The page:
Over the weekend in my screenwriting class we had a really awesome day. Our instructor brought in a guest director and four actors (two of each gender) to perform scenes from our screenplay in front of the class. I banged out a bit of banter between hero and heroine and was actually rather proud of my effort.
Until the actors read it.
Now, the beginning mostly worked. The most banter-y of the banter stuff. And the ending (I’m told) worked well. But the middle. Oy. The director did a really smart thing and had the actors read the scene through once in a monotone. Basically making it so the writing had to stand on its own.
It is AMAZING how clear it becomes whether dialogue is working or not as soon as you have real live people reading it. There was so much fat in the scene, so much stuff that did not need to be there, or could be done more subtly. I also noticed that a lot of the middle section was too on-the-nose. It’s more interesting when you go roundabout to get to the same point.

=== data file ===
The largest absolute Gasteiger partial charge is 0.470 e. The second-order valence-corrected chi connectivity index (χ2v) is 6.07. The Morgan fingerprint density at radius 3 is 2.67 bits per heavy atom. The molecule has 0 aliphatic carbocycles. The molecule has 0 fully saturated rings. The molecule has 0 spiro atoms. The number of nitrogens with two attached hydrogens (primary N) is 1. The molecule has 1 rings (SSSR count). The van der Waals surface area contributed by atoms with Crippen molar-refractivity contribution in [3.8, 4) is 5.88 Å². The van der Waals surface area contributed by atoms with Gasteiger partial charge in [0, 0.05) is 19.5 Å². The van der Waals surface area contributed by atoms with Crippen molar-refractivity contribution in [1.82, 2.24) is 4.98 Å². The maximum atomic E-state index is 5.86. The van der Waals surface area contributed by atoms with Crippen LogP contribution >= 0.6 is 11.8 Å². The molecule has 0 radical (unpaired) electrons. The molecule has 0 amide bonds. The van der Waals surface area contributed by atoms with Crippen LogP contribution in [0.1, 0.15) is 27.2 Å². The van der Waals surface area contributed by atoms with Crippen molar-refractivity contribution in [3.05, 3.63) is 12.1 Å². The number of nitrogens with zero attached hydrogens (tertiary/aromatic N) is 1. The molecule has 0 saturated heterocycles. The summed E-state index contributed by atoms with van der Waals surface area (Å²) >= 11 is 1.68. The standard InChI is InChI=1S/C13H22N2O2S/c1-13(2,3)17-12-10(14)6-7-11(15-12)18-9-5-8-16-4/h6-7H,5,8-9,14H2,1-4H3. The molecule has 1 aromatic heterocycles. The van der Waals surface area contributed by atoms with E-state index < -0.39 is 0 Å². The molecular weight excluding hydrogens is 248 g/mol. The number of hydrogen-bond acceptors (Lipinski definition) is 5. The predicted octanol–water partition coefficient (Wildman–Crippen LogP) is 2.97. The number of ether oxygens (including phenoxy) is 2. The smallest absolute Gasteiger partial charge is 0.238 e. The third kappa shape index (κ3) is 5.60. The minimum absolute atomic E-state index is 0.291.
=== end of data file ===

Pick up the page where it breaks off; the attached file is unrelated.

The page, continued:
Which brings us to the moral of the story: Write tight. Prune the stuff you don’t need. Less is more. It really, really, REALLY is. (See how well I’ve learned my lesson with all those extraneous ‘really’s? ;P). Also, addendum, whenever you can, have other people read your stuff back to you. It makes a difference.
Anyway, lots to think about and a very cool day. 😀